How Do Nutrients Drive Growth
Published 1997 · Biology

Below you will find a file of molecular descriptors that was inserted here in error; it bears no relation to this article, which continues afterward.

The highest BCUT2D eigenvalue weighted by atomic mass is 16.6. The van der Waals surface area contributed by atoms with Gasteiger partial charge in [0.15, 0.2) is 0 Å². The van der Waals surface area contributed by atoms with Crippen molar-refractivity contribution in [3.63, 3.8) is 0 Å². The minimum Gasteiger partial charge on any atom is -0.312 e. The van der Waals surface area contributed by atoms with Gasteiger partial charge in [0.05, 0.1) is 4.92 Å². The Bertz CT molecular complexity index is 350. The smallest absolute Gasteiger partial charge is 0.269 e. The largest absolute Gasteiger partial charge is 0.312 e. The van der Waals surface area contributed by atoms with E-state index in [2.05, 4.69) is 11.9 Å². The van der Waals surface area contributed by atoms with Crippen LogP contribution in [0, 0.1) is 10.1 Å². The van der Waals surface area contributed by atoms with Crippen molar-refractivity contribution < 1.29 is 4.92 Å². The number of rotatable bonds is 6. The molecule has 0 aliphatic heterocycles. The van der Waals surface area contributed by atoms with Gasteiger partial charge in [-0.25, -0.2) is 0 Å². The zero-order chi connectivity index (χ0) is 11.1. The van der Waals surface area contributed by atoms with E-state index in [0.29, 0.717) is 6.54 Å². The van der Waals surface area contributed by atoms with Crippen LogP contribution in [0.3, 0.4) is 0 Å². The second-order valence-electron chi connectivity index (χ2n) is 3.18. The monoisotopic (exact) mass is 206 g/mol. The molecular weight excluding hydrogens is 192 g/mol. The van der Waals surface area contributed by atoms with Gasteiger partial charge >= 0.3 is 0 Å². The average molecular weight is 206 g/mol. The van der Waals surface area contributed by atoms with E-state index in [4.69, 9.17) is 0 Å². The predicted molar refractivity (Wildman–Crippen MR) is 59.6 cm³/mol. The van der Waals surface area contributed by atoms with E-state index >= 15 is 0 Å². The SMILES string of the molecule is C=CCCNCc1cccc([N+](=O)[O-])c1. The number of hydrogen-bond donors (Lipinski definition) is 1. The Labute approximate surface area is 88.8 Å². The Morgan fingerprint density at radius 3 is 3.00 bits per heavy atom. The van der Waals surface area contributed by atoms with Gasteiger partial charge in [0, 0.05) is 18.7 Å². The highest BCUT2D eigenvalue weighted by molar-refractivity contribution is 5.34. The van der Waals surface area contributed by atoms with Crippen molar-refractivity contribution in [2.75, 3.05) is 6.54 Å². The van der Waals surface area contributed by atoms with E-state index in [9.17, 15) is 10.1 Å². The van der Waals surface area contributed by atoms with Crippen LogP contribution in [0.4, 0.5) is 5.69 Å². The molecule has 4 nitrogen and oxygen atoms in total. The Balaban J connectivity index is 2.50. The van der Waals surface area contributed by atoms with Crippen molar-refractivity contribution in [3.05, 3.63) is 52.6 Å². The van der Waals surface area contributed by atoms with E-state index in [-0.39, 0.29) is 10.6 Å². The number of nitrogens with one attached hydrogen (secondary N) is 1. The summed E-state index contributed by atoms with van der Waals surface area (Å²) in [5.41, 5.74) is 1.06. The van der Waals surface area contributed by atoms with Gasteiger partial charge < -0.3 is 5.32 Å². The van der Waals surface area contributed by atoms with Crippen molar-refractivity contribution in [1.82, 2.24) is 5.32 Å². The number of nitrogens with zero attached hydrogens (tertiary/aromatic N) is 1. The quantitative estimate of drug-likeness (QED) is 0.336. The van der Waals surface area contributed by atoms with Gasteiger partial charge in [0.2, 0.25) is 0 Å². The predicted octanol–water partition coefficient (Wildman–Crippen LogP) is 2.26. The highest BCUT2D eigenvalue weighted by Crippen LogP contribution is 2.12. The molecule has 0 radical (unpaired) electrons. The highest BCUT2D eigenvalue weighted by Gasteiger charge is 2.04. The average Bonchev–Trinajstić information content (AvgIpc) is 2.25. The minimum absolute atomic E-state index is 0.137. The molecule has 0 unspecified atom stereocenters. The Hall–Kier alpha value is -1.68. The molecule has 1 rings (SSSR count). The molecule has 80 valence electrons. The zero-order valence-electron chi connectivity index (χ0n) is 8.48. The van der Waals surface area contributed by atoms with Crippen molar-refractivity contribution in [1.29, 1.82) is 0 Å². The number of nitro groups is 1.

The relationship between plant nutrient concentration and relative growth rate (RGR) was studied under non-steady state conditions using data from a new N interruption experiment with young lettuce plants grown hydroponically in the glasshouse. RGRs estimated from the fit of a versatile growth model were shown to decline curvilinearly with plant N concentration as N deficiency increased. Similar curvilinear relationships were also derived when the same model was used to reanalyse data for N, P and K interruption treatments from other experiments previously published in the literature. These results clearly indicate that the rate of remobilisation of nutrient reserves varies with the nutrient status of the plant. This contrasts with the linear relationships observed where the changes in plant N concentration occurred solely as a response to increasing plant age, or when plants were grown under steady state conditions with constant relative nutrient addition rates. These differences in the pattern of response provide strong evidence to support the hypothesis that the form of the relationship between RGR and plant nutrient concentration can vary depending upon whether a plant's external supplies or internal reserves of a particular nutrient are more limiting.